Even with a roomful of analogue at his disposal, Neill still had to resort to digital sources from time to time. "The live chambers they used to have downstairs were long gone,” says Neill, "so when putting together the rough mixes I dug out this little Dr. Scientist Reverberator from a box of effects pedals we had on hand, just a mono digital reverb for guitar. I patched the thing into the echo send on the Studer console, along with a Danelectro echo for some pre-delay, EQ'd it, and that was it. And incredibly enough, it sounded fantastic. In fact, in a haunting way, it nearly had the same vibe as those original MSS chambers.”
Despite having blocked off two weeks for the job, after just 10 days the group had 10 songs in the can. By that time, restlessness had begun to set in; with basically nothing but a Wal-Mart and a Cracker Barrel for excitement, Neill knew that the end was near. "Sure enough, once we'd nailed down the final track, that was it. A day later, they were gone.” Back in La Mesa, Neill, who'd provided additional guitar and percussion parts on the MSS sessions, began the task of tweaking the multitracks, then filed the tapes and awaited further instruction.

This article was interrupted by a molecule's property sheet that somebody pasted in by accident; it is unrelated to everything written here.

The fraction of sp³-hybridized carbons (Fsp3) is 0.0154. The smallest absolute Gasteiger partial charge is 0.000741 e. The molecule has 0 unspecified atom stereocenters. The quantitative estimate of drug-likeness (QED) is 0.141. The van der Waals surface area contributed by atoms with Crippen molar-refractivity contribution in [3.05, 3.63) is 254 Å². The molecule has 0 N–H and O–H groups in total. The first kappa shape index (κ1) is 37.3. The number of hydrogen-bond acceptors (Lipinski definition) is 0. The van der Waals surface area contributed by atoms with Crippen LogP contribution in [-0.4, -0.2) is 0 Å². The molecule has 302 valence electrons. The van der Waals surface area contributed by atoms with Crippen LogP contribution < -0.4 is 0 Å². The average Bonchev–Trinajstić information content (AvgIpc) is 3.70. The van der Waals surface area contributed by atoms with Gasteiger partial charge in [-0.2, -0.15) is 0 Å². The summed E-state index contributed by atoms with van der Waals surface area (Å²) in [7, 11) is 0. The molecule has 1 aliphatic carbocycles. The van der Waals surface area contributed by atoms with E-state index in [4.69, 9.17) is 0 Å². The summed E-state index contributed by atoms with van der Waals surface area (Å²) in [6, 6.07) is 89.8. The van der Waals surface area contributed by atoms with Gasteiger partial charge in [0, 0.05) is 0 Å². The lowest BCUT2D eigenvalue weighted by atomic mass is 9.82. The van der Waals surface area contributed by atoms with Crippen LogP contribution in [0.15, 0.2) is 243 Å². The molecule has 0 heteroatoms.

What happened next remains something of a mystery, as the Black Keys — having by then issued an interim collaborative effort with rapster RZA entitled Blakroc, and perhaps a tad image conscious — decided to overhaul the overtly swampy Brothers tracks using modern machinery, and summoned mix-master Tchad Blake and his gang of plug-ins to do the job. While the heavily processed finished master may have seemed at odds with the band's original intent, the public had the final say. In the year since its May 2010 release, Brothers went gold, and, last February, secured three Grammy Awards, including Best Alternative Music Album and Best Rock Performance By A Duo Or Group (for the Danger Mouse‑produced 'Tighten Up').